dataframe['storey_range'] = dataframe['storey_range'].apply(lambda storey_range:storey_range[:2])

 

    #Concat address

    dataframe['address'] = dataframe['block'].map(str) + ', ' + dataframe['street_name'].map(str) + ', Singapore' 

 

    '''

    #Geocode by address

    locator = Nominatim(user_agent="myGeocoder")



    # 1 - convenient function to delay between geocoding calls

    geocode = RateLimiter(locator.geocode, min_delay_seconds=1)

    # 2- - create location column

    dataframe['location'] = dataframe['address'].apply(geocode)

    print("step 2")

    # 3 - create longitude, laatitude and altitude from location column (returns tuple)

    dataframe['point'] = dataframe['location'].apply(lambda loc: tuple(loc.point) if loc else None)

    print("step 3")

    # 4 - split point column into latitude, longitude and altitude columns

    dataframe[['latitude', 'longitude', 'altitude']] = pd.DataFrame(dataframe['point'].tolist(), index=df.index)

    print("step 4")

    '''

    #Geocode by town (Singapore is so small that geocoding by addresses might not make much difference compared to geocoding to town)

    town = [x for x in dataframe['town'].unique().tolist() 

                if type(x) == str]

    latitude = []

    longitude =  []

    for i in range(0, len(town)):

        # remove things that does not seem usefull here

        try:

            geolocator = Nominatim(user_agent="ny_explorer")

            loc = geolocator.geocode(town[i])

            latitude.append(loc.latitude)

            longitude.append(loc.longitude)

            #print('The geographical coordinate of location are {}, {}.'.format(loc.latitude, loc.longitude))

        except:

            # in the case the geolocator does not work, then add nan element to list

            # to keep the right size

            latitude.append(np.nan)

            longitude.append(np.nan)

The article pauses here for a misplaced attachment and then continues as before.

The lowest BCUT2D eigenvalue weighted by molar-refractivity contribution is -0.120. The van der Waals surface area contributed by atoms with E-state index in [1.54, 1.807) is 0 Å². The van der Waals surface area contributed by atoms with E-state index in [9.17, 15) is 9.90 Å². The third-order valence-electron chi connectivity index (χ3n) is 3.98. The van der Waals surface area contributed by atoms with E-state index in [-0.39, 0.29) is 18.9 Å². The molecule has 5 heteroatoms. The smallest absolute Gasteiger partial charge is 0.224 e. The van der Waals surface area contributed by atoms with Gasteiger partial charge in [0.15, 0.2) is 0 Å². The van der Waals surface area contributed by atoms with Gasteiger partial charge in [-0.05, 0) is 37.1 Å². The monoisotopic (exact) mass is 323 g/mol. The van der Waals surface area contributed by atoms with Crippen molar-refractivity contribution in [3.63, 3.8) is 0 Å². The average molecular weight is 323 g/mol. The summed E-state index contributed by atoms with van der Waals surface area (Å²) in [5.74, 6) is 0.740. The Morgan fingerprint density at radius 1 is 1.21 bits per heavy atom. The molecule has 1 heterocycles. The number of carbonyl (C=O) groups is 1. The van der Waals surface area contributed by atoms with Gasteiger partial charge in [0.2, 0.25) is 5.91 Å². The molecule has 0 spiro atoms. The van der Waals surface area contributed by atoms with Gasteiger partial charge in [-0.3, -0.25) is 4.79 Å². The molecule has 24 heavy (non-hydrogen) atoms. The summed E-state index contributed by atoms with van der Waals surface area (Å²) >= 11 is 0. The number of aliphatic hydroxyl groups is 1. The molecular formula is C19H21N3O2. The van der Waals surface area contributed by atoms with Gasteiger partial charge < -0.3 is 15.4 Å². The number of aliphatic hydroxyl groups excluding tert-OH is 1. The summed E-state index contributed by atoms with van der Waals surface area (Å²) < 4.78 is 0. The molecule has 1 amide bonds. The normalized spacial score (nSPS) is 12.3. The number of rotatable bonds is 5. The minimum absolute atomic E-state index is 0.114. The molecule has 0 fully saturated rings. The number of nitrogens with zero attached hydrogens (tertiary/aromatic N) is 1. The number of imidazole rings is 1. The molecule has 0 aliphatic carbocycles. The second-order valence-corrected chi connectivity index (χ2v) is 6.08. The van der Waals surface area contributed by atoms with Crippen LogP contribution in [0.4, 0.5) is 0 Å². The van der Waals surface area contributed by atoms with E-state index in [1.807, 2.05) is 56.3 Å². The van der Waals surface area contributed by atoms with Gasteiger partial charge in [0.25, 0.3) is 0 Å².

# create a dataframe with the locatio, latitude and longitude

    df_ = pd.DataFrame({'town':town, 

                        'latitude': latitude,

                        'longitude':longitude})

    # merge on Restaurant_Location with rest_df to get the column 

    dataframe = dataframe.merge(df_, on='town', how='left')

 

    ### label encode the categorical values and convert them to numbers 

    '''

    le = LabelEncoder()



    dataframe['town']= le.fit_transform(dataframe['town'].astype(str))



    dataframe['flat_type'] = le.fit_transform(dataframe['flat_type'].astype(str))



    dataframe['street_name'] = le.fit_transform(dataframe['street_name'].astype(str))



    #dataframe['storey_range'] = le.fit_transform(dataframe['storey_range'].astype(str))



    dataframe['flat_model'] = le.fit_transform(dataframe['flat_model'].astype(str))



    dataframe['block'] = le.fit_transform(dataframe['block'].astype(str))



    dataframe['address'] = le.fit_transform(dataframe['address'].astype(str))

    '''

 

    townDict = {'ANG MO KIO': 1,'BEDOK': 2,'BISHAN': 3,'BUKIT BATOK': 4,'BUKIT MERAH': 5,'BUKIT PANJANG': 6,'BUKIT TIMAH': 7,'CENTRAL AREA': 8,'CHOA CHU KANG': 9,'CLEMENTI': 10,'GEYLANG': 11,'HOUGANG': 12,'JURONG EAST': 13,'JURONG WEST': 14,'KALLANG/WHAMPOA': 15,'MARINE PARADE': 16,'PASIR RIS': 17,'PUNGGOL': 18,'QUEENSTOWN': 19,'SEMBAWANG': 20,'SENGKANG': 21,'SERANGOON': 22,'TAMPINES': 23,'TOA PAYOH': 24,'WOODLANDS': 25,'YISHUN': 26,}

    flat_typeDict = {'1 ROOM': 1,'2 ROOM': 2,'3 ROOM': 3,'4 ROOM': 4,'5 ROOM': 5,'EXECUTIVE': 6,'MULTI-GENERATION': 7,}

 

 

    dataframe['town'] = dataframe['town'].replace(townDict, regex=True)

    dataframe['flat_type'] = dataframe['flat_type'].replace(flat_typeDict, regex=True)

 

    # drop some unnecessary columns

    dataframe = dataframe.drop('date',axis=1)

 

    dataframe = dataframe.drop('block',axis=1)

    #dataframe = dataframe.drop('lease_commence_date',axis=1)

    dataframe = dataframe.drop('month',axis=1)

    dataframe = dataframe.drop('street_name',axis=1)